Oct. 18 (UPI) -- Physical activity could lower the high rate of death associated with frailty in older people, according to a study conducted in Spain.
The findings, which were published this week in the Journal of the American Geriatrics Society, confirm advice by geriatrics experts that physical activity helps prevent older people from developing the dangers of becoming frail: poor health, falls, disability and death.
"Physical activity might partly compensate for the greater mortality risk associated with frailty in old age," the researchers concluded.
Physical activity doesn't need to be strenuous, and can include walking. In previous research, physical activity has been shown to improve strength, balance, agility, walking speed and muscle mass.
The researchers analyzed information from 3,896 participants 60 years and older in Madrid in 2000-01. Information by the Autonomous University of Madrid was collected at the participants' homes, including personal interviews and physical examinations by trained personnel.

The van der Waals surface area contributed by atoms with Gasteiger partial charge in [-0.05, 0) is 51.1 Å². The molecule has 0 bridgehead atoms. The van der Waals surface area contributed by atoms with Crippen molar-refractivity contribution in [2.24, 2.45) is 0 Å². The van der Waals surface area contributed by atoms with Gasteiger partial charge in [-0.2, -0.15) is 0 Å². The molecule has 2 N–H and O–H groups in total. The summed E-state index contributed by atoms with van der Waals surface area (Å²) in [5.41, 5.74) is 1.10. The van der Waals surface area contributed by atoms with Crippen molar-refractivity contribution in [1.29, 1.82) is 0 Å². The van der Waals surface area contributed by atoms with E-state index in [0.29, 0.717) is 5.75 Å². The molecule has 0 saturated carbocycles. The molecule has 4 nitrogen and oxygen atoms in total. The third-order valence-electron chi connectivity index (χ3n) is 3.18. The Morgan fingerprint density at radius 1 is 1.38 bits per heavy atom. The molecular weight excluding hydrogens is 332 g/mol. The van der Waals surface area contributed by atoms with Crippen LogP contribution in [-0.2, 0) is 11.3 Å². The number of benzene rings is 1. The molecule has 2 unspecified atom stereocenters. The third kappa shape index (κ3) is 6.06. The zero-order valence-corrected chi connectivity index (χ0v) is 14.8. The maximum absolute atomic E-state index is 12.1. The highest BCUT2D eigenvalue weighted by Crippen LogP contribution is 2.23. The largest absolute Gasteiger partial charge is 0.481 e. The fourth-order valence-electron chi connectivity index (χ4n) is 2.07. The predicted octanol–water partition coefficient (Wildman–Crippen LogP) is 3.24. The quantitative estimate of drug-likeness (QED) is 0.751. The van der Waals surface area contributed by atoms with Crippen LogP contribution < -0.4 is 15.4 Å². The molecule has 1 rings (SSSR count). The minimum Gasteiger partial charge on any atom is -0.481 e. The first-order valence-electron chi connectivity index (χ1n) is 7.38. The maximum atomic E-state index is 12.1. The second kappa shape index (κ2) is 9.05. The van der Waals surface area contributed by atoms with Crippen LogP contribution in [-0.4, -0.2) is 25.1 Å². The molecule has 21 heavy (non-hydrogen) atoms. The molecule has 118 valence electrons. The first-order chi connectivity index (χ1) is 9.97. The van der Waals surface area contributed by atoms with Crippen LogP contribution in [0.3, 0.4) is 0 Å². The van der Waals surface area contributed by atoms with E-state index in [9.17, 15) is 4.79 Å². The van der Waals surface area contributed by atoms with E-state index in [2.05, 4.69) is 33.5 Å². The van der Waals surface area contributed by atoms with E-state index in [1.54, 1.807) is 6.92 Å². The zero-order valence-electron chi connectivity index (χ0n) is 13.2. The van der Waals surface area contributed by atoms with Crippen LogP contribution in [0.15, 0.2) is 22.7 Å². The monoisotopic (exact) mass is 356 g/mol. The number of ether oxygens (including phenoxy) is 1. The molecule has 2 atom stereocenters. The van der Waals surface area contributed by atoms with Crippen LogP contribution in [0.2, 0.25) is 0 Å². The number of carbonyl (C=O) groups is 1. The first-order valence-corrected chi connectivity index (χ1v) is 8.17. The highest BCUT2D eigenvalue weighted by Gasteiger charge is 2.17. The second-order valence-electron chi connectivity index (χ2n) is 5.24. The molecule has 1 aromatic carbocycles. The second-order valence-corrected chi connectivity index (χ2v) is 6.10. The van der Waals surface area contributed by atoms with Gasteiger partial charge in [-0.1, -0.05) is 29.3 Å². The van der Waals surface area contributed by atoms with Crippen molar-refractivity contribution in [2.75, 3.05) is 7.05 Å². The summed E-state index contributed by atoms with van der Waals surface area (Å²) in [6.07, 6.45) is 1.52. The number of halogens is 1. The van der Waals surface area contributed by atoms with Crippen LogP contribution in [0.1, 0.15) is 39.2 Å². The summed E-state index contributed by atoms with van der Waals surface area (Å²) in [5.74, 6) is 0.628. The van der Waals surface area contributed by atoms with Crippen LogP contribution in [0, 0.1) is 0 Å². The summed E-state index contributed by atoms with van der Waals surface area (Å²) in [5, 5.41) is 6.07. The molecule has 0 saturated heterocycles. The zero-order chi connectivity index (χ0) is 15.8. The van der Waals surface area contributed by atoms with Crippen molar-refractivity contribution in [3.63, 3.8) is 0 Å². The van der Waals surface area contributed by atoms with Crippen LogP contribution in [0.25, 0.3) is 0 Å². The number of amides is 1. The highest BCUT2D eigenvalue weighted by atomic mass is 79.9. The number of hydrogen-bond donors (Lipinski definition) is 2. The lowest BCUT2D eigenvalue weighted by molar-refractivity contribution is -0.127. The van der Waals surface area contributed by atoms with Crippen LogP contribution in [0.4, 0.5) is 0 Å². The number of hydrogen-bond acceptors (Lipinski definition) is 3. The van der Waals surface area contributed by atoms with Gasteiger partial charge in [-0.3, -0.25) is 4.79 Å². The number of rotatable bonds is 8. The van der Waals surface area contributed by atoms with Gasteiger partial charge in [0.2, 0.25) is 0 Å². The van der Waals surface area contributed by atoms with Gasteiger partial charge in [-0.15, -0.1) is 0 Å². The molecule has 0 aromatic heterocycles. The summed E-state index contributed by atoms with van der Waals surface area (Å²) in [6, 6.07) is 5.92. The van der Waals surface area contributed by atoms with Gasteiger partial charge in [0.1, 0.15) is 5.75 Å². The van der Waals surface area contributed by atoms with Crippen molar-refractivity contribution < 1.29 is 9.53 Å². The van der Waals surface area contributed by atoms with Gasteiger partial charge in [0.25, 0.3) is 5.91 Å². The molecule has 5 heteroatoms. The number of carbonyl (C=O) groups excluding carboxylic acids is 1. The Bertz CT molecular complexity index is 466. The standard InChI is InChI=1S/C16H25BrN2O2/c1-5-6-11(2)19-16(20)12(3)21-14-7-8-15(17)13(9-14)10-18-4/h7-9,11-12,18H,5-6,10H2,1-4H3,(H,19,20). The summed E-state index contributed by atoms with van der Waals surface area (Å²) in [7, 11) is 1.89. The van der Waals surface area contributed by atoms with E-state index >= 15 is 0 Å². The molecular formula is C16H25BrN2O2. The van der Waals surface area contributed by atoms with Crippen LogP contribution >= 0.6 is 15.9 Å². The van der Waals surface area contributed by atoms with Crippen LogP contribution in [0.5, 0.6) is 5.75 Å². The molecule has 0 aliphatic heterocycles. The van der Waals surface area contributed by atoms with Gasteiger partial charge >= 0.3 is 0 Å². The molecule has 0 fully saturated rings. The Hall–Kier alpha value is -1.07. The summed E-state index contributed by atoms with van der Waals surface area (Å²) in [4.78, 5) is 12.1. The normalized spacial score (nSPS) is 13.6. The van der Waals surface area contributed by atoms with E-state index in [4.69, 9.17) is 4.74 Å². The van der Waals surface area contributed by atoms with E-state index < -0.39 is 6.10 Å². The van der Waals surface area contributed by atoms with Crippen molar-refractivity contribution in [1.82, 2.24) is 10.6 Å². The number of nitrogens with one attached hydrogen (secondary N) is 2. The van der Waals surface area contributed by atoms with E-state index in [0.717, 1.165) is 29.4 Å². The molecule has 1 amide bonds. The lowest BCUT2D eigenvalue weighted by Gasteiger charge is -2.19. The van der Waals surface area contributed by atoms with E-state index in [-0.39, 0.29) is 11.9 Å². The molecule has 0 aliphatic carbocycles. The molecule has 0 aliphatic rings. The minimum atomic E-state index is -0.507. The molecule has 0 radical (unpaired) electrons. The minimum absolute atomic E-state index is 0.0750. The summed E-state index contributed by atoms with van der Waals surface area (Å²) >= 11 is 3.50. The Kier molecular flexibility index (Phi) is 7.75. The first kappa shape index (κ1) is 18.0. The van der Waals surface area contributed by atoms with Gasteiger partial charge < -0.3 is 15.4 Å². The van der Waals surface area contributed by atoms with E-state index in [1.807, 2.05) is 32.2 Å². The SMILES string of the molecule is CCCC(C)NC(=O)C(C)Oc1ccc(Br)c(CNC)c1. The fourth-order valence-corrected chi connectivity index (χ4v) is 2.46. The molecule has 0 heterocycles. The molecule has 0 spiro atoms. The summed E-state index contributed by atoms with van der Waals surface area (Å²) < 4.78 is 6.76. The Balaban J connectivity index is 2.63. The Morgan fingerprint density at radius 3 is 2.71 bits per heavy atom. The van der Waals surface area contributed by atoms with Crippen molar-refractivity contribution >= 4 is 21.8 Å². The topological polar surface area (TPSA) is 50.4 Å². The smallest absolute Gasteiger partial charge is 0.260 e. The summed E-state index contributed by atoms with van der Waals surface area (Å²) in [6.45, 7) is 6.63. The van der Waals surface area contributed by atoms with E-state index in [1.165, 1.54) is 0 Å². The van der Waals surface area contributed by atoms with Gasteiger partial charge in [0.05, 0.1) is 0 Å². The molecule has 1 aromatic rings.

"This is the first study to examine the effect of physical activity on all‐cause and cardio vascular disease mortality in prefrail and frail older adults, but our results are in line with those from previous studies on the role of physical activity in modulating the excess mortality associated with frailty‐related criteria, such as fatigue, muscle weakness, gait speed, functional disability, and multimorbidity," the researchers wrote.
Frailty was determined with the FRAIL scale that measures fatigue, low resistance, limitation in ambulation, illness and weight loss. They found 12 percent reported fatigue, 7 percent low resistance such as climbing stairs, 4 percent had limitation in the ability to walk several hundred yards, 2 percent were sick and 2 percent experienced weight loss.
Any of the five components of the FRAIL scale was linked to a higher risk of death from any cause. Pre-frail and frail people had a higher risk of death from cardiovascular disease than robust participants.
Broken down by frailty levels, 52 percent were in good health, 4 percent were pre-frail and 6 percent were frail.
During 14 years of followup, 1,801 participants -- 46 percent -- died, including 672 due to cardiovascular disease.
Deaths from cardiovascular disease among people physically active but also frail were similar to levels for pre-frail and inactive people.
"It's never too late to become active," the American Geriatrics Society said in a blog post. "Before starting on a new exercise program, check with your healthcare provider to make sure it's safe for you to do so. For the vast majority of people, the benefits of exercise far outweigh the risks."